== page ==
The disease itself may have touched Australia relatively lightly, but the wider consequences have hit the young particularly hard, especially in employment. Danielle Wood and Owain Emslie, CEO and Senior Associate respectively at the Grattan Institute in Melbourne, reveal the facts and figures, and the broader patterns that underlie them.
COVID-19 has placed education at high risk around the world. In Wales, the way forward is guided by Well-being of Future Generations Act of 2015. Jane Davidson, Pro Vice-Chancellor Emeritus at University of Wales Trinity Saint David, was a leading architect of that groundbreaking legislation when, from 2007 to 2011, she was Minister for Environment,… Read more »
Although Maria Lenk’s passport says “German”, she considers herself European through and through. But COVID-19 has tested the unity of the European Union, and as well as faith of young people in its institutions. Now is a critical moment to address this deficit. Maria advocates for the interests of young and future generations as member… Read more »
The COVID-19 crisis has coincided with worldwide Black Lives Matter protests following the death of George Floyd at the hands of police in Minneapolis on 25 May 2020. They triggered the resolution of a long-standing controversy over a statue of Cecil Rhodes in the English city of Oxford. Danny Dorling, Halford Mackinder Professor of Geography… Read more »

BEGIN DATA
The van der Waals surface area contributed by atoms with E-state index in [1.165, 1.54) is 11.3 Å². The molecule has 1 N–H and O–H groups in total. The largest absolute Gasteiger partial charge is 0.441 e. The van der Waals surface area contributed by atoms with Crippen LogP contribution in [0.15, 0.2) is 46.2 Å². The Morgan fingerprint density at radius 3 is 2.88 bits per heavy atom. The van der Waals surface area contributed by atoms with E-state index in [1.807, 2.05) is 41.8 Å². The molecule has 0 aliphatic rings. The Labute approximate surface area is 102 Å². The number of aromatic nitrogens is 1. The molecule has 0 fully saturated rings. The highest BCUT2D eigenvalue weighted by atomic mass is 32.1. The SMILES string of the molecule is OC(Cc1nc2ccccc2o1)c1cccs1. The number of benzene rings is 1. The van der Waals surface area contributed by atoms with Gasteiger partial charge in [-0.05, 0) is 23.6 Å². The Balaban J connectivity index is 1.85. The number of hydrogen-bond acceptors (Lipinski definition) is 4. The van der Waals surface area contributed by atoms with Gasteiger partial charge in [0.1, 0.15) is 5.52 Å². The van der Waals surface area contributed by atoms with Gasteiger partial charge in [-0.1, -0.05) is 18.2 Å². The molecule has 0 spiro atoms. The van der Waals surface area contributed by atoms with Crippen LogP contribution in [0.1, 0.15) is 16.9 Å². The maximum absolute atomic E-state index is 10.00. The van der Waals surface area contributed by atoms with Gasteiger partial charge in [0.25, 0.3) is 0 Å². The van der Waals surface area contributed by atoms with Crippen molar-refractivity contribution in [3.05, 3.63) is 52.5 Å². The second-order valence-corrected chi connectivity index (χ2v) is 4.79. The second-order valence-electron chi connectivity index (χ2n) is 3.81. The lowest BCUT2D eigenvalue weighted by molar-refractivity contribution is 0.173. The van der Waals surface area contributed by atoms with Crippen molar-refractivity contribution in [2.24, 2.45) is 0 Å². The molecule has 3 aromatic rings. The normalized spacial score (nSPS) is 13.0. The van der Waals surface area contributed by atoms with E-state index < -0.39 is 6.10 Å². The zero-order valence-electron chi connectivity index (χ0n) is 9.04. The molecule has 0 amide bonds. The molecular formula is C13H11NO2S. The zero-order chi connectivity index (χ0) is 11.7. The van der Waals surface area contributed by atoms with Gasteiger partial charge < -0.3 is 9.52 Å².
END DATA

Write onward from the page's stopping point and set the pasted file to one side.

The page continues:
The COVID-19 pandemic is accelerating Brazil’s brain drain, and consequently affecting Brazil’s intergenerational development plan and its educational future, writes João Leal, recent MSc graduate of the London School of Economics and now Policy-Maker at the State Secretariat for Social Development in São Paulo. First, to help us understand the chaos that Brazil is facing… Read more »
There is only one subject in the air at the moment: the COVID-19 pandemic. For this year’s Worldwide Intergenerational Fairness Week we’ve invited writers from around the globe to contribute articles on the impact of COVID-19 on intergenerational fairness. IF’s editor Antony Mason introduces the series and the week’s schedule of publication.
This week (18–24 May) is Mental Health Awareness Week. The theme chosen by the Mental Health Foundation this year is kindness. Melissa Bui outlines why, in the context of COVID-19, protecting public mental health is one way the government can return the acts of kindness demonstrated by young people throughout the pandemic
David Kingman takes a look at what the most recent economic projections say about the potential negative impacts of COVID-19 on the UK economy, and what these could mean for young people
Research has indicated that young adults are one of the social groups who are most likely to see a fall in their living standards because of COVID-19. David Kingman looks at whether they are at especially high risk of being made homeless by the impacts of the virus on the UK economy
A personal blog on how #lockdown is affecting younger family members, by an IF supporter – who wishes to remain anonymous so as not to embarrass her kids!